“Based on what has been done here, we have validated the doctrine. We know what specific engineers and skill sets we need on the JFEC, and now we can define them more clearly. Before, it was just a guess,” said Lt. Col. Damon Montgomery, an exercise and training planner for USACE in Europe. “Even though we were exercising the JFEC concept for the first time [in EUCOM’s AOR], the JFEC handled much more operational engineering tasks than I envisioned they would, which is great because we’re supposed to be planning for the real world.”
Overall, the training event included a large amount of engineering play. Historically, exercises more often than not simulate rather than play out engineer roles, according to Lt. Col. Michael Seguin, EUCOM’s branch chief of Operations.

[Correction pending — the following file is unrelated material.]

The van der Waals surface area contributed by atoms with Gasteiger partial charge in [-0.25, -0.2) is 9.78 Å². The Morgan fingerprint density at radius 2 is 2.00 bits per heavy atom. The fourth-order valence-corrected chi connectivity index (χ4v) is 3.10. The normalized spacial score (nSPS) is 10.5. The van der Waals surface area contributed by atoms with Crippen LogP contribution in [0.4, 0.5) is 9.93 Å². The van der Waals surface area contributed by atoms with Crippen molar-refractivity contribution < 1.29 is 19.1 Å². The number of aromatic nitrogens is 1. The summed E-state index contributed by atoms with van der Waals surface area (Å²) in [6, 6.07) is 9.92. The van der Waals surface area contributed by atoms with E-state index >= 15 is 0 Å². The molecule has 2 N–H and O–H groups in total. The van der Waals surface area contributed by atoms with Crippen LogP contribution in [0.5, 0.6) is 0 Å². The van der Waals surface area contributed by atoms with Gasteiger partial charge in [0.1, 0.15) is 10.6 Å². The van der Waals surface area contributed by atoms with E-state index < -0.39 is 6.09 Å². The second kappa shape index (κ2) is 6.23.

“In exercises, they [the engineers] become the hodgepodge because no one knows how to do the job,” he said. “Without a robust engineering footprint, nothing gets done. The military engineers are the first guys on the ground. They affect the mobility of the force. And then, once we ‘win the war,’ what do we do? We have to re-establish the infrastructure, essential services and transportation networks.”
“The JFEC is a force multiplier, a proficient coordinating mechanism,” Fleischner added. “Many times in exercises, engineers are thrown into the mix regardless of training. The result is the placement of tactical engineers at the operational level for which many times they don’t really have the skill set. The JFEC are the engineers who can do this and they do it exceptionally well " bridging the gap from the tactical level to strategic. They were the ‘Engineer Hero’s of the Exercise’ providing the engineer planning and reachback that allowed engineers to consistently stay ahead of the commander’s decision cycle.”